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January 23, 2005

Niagara Falls Stun Grenade Incident Shocks Residents -- DRCNet and LEAP Quoted

An article in Friday's Buffalo News, 'Stun' Device Burns Woman in Drug Raid, quoted yours truly as well as upstate New Yorker, retired police captain Peter Christ of Prohibition in the Media partner organization Law Enforcement Against Prohibition (LEAP), to whom I had referred the reporter after he called. That's not the only reason I'm blogging it, though. :) The incident, which occurred in nearby Niagara Falls and in which police used a dangerous military-style device on a routine drug suspect raid, makes two important points.

One of those points is about the extremity of the current drug war, the use of paramilitary tactics such as stun grenades. This has been driven in part by the dilution of the strict separation between the military and domestic law enforcement, a dilution which began in earnest under the Reagan administration. My quote in the article characterizes the use of pyrotechnic devices in routine drug raids as "reckless" and takes the position that such equipment should be limited to extremely dangerous situations such as those involving hostages. An unidentified local woman also used the word "reckless." While withholding judgment on the specific situation without knowing more details, Peter makes some trenchant observations about the dangers inherent in such tactics and the values that lead to them being used so widely.

John Chella, Niagara's police superintendent, while regretting the injury caused still defended their use of the device, noting that police recovered a loaded weapon during the raid. I stand by my criticism fully -- results are what count, and the harm is not limited to the injured bystander but is felt in the fear of all her neighbors that their police could one day do the same thing to them. Policing is an inherently risky profession -- we should be grateful to our police officers for that reason -- but that does not afford them the luxury to used any available tactic to minimize all risk to themselves while increasing it to others. The least risky course for the officers would have been to just blow the house up and kill everybody inside. Obviously that's the most extreme example, and I'm not by any means implying that what the officers did in this case resembles it. But it's a question of balance and where in a given situation the line gets drawn. In my opinion pyrotechnics crossed the line in what by all appearances was a routine drug raid -- and again, results are what count.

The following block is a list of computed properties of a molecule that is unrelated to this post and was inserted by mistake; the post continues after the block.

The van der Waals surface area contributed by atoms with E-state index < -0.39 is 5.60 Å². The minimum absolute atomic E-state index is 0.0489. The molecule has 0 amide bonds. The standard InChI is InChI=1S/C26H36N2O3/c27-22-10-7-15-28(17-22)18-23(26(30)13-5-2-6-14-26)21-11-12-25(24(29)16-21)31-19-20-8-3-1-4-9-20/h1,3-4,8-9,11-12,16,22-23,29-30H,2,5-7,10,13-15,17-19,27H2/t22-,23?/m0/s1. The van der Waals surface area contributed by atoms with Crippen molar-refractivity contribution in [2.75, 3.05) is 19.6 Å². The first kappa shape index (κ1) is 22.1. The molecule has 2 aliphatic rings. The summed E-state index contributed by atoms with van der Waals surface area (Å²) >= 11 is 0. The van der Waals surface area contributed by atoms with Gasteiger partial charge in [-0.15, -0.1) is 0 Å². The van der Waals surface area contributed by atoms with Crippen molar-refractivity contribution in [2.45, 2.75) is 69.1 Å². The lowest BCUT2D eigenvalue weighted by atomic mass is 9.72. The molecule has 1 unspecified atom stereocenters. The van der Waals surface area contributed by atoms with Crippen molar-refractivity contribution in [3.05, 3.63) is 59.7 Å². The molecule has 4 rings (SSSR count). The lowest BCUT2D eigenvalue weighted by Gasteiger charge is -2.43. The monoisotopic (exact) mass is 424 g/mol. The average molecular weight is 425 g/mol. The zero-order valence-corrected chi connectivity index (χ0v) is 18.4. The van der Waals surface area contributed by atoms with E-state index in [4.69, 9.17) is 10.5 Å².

But this leads to the second important point. The use of such tactics by police is not hard to understand, given that the dangers that the drug trade and drug war often present to them. There is an arms race going on between the drug fighters and the drug suppliers, and amongst drug suppliers, with prohibition is at the root of both. Hunting down marijuana dealers and their product is clearly not worth arms races with their attendant collateral damage. But the same principle applies even to the more dangerous drugs, which could be controlled instead and more effectively through some form of legalization.

Check out Dan Herbeck's and Bill Michelmore's critical examination of stun grenades in drug enforcement here, and click here for letter to the editor information or here to submit one online.

- Dave Borden, DRCNet

Posted by dborden725 at January 23, 2005 04:59 PM

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Comments

Nice work, Dave! I had been looking for the original story...it was hawked to MAP from Newsday and the Ithaca Journal as a non-bylined AP story and we couldn't find where it was originally pubbed...

Posted by: jackl at January 29, 2005 10:51 AM

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